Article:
I love food (in case you hadn’t guessed) so I thought I would share my favourite places to eat in London. If you’re up in London for interviews or just getting fed up of the Gloucester Road Nandos and East Side Bar, check out some these fantastic eating establishments!
1. Ottoman. Ottoman is on Fulham Palace Road, so maybe slightly out of the way for anyone in halls, but if you end up living out West at some point, make sure to go to here. Any evening out that begins or ends with someone suggesting ‘Ottoman’s?’ is bound to be a good one and my friend group in particular love it.
No class in the morning at the moment so I sleep in for a bit. I do a bit of lifemin (life admin), checking emails, putting on some laundry etc. I have lunch and then head out to meet my group before our afternoon lectures. We’re working on a presentation where we need to pick one area of neuroscience (which is the course we’re doing at the moment) and then present for 20 minutes to teach the rest of the class something new. We’ve chosen to focus on phantom limb syndrome – a pain syndrome where amputees can still feel sensations, including very real pain, coming from where their limb should be.
Some people go to the gym to blow off steam and relax. Some people go shopping. Some people write or play music. I’m partial to all of those things, but if you know me at all well in real life, you will know that my true passion when it comes to down time and relaxation is cooking.
I have blogged about this before but #newyearnewme and all that so I thought I’d share some wisdom on the food front.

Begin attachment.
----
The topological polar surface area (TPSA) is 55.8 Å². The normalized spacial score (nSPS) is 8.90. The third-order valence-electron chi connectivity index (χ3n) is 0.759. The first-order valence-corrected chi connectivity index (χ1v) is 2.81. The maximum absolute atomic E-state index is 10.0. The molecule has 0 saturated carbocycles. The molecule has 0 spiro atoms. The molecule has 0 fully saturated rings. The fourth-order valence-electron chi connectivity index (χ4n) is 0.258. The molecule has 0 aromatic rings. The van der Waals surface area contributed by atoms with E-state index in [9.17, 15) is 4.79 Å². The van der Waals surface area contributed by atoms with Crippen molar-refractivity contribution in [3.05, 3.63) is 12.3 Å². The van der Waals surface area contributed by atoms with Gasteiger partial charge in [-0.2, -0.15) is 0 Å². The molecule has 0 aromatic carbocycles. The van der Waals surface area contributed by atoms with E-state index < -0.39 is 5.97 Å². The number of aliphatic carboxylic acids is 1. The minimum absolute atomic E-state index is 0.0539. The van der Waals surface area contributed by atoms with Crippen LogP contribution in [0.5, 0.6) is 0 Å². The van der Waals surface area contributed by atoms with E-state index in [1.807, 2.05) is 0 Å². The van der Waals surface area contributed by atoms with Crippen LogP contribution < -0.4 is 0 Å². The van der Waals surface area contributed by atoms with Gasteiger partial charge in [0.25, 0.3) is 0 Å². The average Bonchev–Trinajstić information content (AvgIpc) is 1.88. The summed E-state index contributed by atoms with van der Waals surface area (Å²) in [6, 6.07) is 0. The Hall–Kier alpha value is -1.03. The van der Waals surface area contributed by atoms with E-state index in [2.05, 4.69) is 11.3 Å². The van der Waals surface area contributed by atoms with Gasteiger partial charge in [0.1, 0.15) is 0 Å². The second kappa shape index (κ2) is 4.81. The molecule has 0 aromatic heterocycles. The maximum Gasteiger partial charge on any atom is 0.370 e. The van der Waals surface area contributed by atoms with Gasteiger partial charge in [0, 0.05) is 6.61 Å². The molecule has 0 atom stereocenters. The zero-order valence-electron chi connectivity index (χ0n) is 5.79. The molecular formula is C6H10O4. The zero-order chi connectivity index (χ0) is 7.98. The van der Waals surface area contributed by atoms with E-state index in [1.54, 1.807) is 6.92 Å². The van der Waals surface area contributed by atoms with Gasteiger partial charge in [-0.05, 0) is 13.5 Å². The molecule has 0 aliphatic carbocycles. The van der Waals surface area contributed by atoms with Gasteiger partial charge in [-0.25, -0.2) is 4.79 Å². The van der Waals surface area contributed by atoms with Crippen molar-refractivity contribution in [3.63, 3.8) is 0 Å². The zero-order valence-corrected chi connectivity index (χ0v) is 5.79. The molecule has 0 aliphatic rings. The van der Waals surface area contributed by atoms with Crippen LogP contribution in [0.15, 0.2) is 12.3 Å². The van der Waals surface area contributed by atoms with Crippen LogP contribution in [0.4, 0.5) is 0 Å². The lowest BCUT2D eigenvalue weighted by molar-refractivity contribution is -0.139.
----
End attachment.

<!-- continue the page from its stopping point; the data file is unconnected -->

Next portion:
This year I decided to stop eating meat at home and become a social carnivore (that sounds absolutely ridiculous, what have I become).
There is one week left of the holidays (sorry medics, I know you’ve gone back already….) and I am feeling the stress. If you are studying at Imperial then there is no doubt that you had a stellar academic record before you came here. You got all of the A*s and did all of the extracurriculars and all that jazz, which is great, and you probably thought that university wouldn’t be much different. I don’t want to sound too depressing, there are many people in my year who I really admire for their intelligence and their ability to understand difficult concepts and write nuanced essays and hold down positions on various different committees.
Summer term is hard on us all. Revision, coursework and exams are all afoot and in this trying time it can become difficult to function as a responsible adult. It remains even more important this term to take care of yourself properly as this will help prevent you from becoming ill during this stressful period and reduce your general stress levels. Here are a couple of my revision period tips:
1. See your friends. This is the easiest time to block them out, put your head down and power through those late night library sessions without distraction. Whilst this may work for some, I’m not a fan of this method.